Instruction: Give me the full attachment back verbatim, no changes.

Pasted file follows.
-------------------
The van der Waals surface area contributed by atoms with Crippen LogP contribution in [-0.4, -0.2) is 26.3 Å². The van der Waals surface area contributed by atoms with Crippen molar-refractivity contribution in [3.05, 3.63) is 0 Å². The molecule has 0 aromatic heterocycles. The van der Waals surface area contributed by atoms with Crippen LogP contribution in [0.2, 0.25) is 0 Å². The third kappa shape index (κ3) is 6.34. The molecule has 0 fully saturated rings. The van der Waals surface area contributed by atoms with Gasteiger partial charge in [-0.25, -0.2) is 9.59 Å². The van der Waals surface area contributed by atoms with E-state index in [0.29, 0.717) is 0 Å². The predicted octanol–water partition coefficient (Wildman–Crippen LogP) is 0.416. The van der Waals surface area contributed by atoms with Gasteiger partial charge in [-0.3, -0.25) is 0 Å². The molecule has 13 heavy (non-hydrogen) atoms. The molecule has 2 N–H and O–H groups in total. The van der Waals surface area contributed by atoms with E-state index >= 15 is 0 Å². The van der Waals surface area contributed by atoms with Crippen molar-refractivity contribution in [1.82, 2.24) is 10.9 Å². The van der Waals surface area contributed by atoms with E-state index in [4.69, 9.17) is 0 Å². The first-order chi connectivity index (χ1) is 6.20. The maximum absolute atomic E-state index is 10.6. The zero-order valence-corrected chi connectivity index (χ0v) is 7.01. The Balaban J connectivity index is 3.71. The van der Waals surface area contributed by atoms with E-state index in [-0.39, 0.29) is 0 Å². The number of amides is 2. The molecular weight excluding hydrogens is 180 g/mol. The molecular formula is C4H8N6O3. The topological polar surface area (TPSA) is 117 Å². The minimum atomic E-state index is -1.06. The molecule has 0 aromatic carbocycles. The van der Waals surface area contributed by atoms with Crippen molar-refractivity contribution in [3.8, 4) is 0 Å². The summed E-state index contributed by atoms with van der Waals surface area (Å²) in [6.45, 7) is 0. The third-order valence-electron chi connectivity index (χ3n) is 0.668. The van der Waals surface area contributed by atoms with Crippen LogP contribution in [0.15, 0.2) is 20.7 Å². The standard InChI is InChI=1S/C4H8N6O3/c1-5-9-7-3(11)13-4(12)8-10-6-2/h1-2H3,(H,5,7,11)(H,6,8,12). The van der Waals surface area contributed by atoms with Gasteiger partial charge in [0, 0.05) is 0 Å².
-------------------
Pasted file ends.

The van der Waals surface area contributed by atoms with Crippen LogP contribution in [-0.4, -0.2) is 26.3 Å². The van der Waals surface area contributed by atoms with Crippen molar-refractivity contribution in [3.05, 3.63) is 0 Å². The molecule has 0 aromatic heterocycles. The van der Waals surface area contributed by atoms with Crippen LogP contribution in [0.2, 0.25) is 0 Å². The third kappa shape index (κ3) is 6.34. The molecule has 0 fully saturated rings. The van der Waals surface area contributed by atoms with Gasteiger partial charge in [-0.25, -0.2) is 9.59 Å². The van der Waals surface area contributed by atoms with E-state index in [0.29, 0.717) is 0 Å². The predicted octanol–water partition coefficient (Wildman–Crippen LogP) is 0.416. The van der Waals surface area contributed by atoms with Gasteiger partial charge in [-0.3, -0.25) is 0 Å². The molecule has 13 heavy (non-hydrogen) atoms. The molecule has 2 N–H and O–H groups in total. The van der Waals surface area contributed by atoms with E-state index >= 15 is 0 Å². The van der Waals surface area contributed by atoms with Crippen molar-refractivity contribution in [1.82, 2.24) is 10.9 Å². The van der Waals surface area contributed by atoms with E-state index in [4.69, 9.17) is 0 Å². The first-order chi connectivity index (χ1) is 6.20. The maximum absolute atomic E-state index is 10.6. The zero-order valence-corrected chi connectivity index (χ0v) is 7.01. The Balaban J connectivity index is 3.71. The van der Waals surface area contributed by atoms with E-state index in [-0.39, 0.29) is 0 Å². The number of amides is 2. The molecular weight excluding hydrogens is 180 g/mol. The molecular formula is C4H8N6O3. The topological polar surface area (TPSA) is 117 Å². The minimum atomic E-state index is -1.06. The molecule has 0 aromatic carbocycles. The van der Waals surface area contributed by atoms with Crippen molar-refractivity contribution in [3.8, 4) is 0 Å². The summed E-state index contributed by atoms with van der Waals surface area (Å²) in [6.45, 7) is 0. The third-order valence-electron chi connectivity index (χ3n) is 0.668. The van der Waals surface area contributed by atoms with Crippen LogP contribution in [0.15, 0.2) is 20.7 Å². The standard InChI is InChI=1S/C4H8N6O3/c1-5-9-7-3(11)13-4(12)8-10-6-2/h1-2H3,(H,5,7,11)(H,6,8,12). The van der Waals surface area contributed by atoms with Gasteiger partial charge in [0, 0.05) is 0 Å².